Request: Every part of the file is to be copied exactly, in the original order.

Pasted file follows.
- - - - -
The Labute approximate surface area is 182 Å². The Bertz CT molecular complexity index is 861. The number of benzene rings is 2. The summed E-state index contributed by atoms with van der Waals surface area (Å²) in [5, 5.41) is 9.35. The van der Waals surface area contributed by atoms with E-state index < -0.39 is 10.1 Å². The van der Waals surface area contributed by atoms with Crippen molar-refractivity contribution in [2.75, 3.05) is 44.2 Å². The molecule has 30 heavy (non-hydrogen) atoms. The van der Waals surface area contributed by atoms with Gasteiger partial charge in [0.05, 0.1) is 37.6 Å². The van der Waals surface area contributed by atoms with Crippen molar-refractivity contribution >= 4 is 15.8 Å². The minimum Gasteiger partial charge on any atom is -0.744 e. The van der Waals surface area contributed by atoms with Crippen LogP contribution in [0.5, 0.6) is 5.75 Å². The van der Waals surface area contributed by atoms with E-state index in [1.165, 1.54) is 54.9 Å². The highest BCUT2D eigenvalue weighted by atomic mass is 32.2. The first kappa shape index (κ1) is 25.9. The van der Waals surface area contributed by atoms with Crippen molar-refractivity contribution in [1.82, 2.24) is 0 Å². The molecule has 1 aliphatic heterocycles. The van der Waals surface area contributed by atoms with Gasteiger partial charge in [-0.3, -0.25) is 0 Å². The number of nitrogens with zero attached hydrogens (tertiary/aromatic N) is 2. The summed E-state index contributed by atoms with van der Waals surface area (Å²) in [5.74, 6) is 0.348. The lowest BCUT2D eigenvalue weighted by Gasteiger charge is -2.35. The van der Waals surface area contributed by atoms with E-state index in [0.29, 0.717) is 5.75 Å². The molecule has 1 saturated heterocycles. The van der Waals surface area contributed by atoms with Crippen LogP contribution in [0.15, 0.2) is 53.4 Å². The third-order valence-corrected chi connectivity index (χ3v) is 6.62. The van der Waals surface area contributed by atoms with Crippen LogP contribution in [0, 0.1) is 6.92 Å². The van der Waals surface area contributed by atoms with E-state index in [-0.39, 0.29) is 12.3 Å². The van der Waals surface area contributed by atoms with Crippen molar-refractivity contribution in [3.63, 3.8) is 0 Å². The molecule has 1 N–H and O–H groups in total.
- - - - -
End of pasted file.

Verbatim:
The Labute approximate surface area is 182 Å². The Bertz CT molecular complexity index is 861. The number of benzene rings is 2. The summed E-state index contributed by atoms with van der Waals surface area (Å²) in [5, 5.41) is 9.35. The van der Waals surface area contributed by atoms with E-state index < -0.39 is 10.1 Å². The van der Waals surface area contributed by atoms with Crippen molar-refractivity contribution in [2.75, 3.05) is 44.2 Å². The molecule has 30 heavy (non-hydrogen) atoms. The van der Waals surface area contributed by atoms with Gasteiger partial charge in [0.05, 0.1) is 37.6 Å². The van der Waals surface area contributed by atoms with Crippen molar-refractivity contribution >= 4 is 15.8 Å². The minimum Gasteiger partial charge on any atom is -0.744 e. The van der Waals surface area contributed by atoms with Crippen LogP contribution in [0.5, 0.6) is 5.75 Å². The van der Waals surface area contributed by atoms with E-state index in [1.165, 1.54) is 54.9 Å². The highest BCUT2D eigenvalue weighted by atomic mass is 32.2. The first kappa shape index (κ1) is 25.9. The van der Waals surface area contributed by atoms with Crippen molar-refractivity contribution in [1.82, 2.24) is 0 Å². The molecule has 1 aliphatic heterocycles. The van der Waals surface area contributed by atoms with Gasteiger partial charge in [-0.3, -0.25) is 0 Å². The number of nitrogens with zero attached hydrogens (tertiary/aromatic N) is 2. The summed E-state index contributed by atoms with van der Waals surface area (Å²) in [5.74, 6) is 0.348. The lowest BCUT2D eigenvalue weighted by Gasteiger charge is -2.35. The van der Waals surface area contributed by atoms with E-state index in [0.29, 0.717) is 5.75 Å². The molecule has 1 saturated heterocycles. The van der Waals surface area contributed by atoms with Crippen LogP contribution in [0.15, 0.2) is 53.4 Å². The third-order valence-corrected chi connectivity index (χ3v) is 6.62. The van der Waals surface area contributed by atoms with Crippen LogP contribution in [0, 0.1) is 6.92 Å². The van der Waals surface area contributed by atoms with E-state index in [-0.39, 0.29) is 12.3 Å². The van der Waals surface area contributed by atoms with Crippen molar-refractivity contribution in [3.63, 3.8) is 0 Å². The molecule has 1 N–H and O–H groups in total.